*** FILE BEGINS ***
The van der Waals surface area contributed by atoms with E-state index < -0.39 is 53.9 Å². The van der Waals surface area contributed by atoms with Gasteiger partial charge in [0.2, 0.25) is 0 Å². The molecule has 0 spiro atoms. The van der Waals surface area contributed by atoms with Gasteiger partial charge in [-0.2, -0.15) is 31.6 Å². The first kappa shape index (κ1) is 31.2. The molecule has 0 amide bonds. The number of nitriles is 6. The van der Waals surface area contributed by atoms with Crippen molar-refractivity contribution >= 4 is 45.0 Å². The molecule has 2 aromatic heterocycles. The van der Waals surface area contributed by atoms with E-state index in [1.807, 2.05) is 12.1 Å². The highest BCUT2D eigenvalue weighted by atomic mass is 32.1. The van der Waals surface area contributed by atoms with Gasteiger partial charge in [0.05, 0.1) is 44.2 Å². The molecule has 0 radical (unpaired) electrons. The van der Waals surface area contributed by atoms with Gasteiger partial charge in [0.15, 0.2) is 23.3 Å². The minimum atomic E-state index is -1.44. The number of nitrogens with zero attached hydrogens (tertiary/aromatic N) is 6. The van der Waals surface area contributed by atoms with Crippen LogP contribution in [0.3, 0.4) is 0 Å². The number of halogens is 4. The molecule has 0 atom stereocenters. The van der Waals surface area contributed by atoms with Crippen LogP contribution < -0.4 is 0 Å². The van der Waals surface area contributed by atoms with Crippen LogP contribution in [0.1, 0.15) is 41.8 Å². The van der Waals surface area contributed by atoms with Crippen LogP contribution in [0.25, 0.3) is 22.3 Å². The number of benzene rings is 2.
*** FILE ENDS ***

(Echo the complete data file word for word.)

The van der Waals surface area contributed by atoms with E-state index < -0.39 is 53.9 Å². The van der Waals surface area contributed by atoms with Gasteiger partial charge in [0.2, 0.25) is 0 Å². The molecule has 0 spiro atoms. The van der Waals surface area contributed by atoms with Gasteiger partial charge in [-0.2, -0.15) is 31.6 Å². The first kappa shape index (κ1) is 31.2. The molecule has 0 amide bonds. The number of nitriles is 6. The van der Waals surface area contributed by atoms with Crippen molar-refractivity contribution >= 4 is 45.0 Å². The molecule has 2 aromatic heterocycles. The van der Waals surface area contributed by atoms with E-state index in [1.807, 2.05) is 12.1 Å². The highest BCUT2D eigenvalue weighted by atomic mass is 32.1. The van der Waals surface area contributed by atoms with Gasteiger partial charge in [0.05, 0.1) is 44.2 Å². The molecule has 0 radical (unpaired) electrons. The van der Waals surface area contributed by atoms with Gasteiger partial charge in [0.15, 0.2) is 23.3 Å². The minimum atomic E-state index is -1.44. The number of nitrogens with zero attached hydrogens (tertiary/aromatic N) is 6. The van der Waals surface area contributed by atoms with Crippen LogP contribution in [0.3, 0.4) is 0 Å². The number of halogens is 4. The molecule has 0 atom stereocenters. The van der Waals surface area contributed by atoms with Crippen LogP contribution < -0.4 is 0 Å². The van der Waals surface area contributed by atoms with Crippen LogP contribution in [0.1, 0.15) is 41.8 Å². The van der Waals surface area contributed by atoms with Crippen LogP contribution in [0.25, 0.3) is 22.3 Å². The number of benzene rings is 2.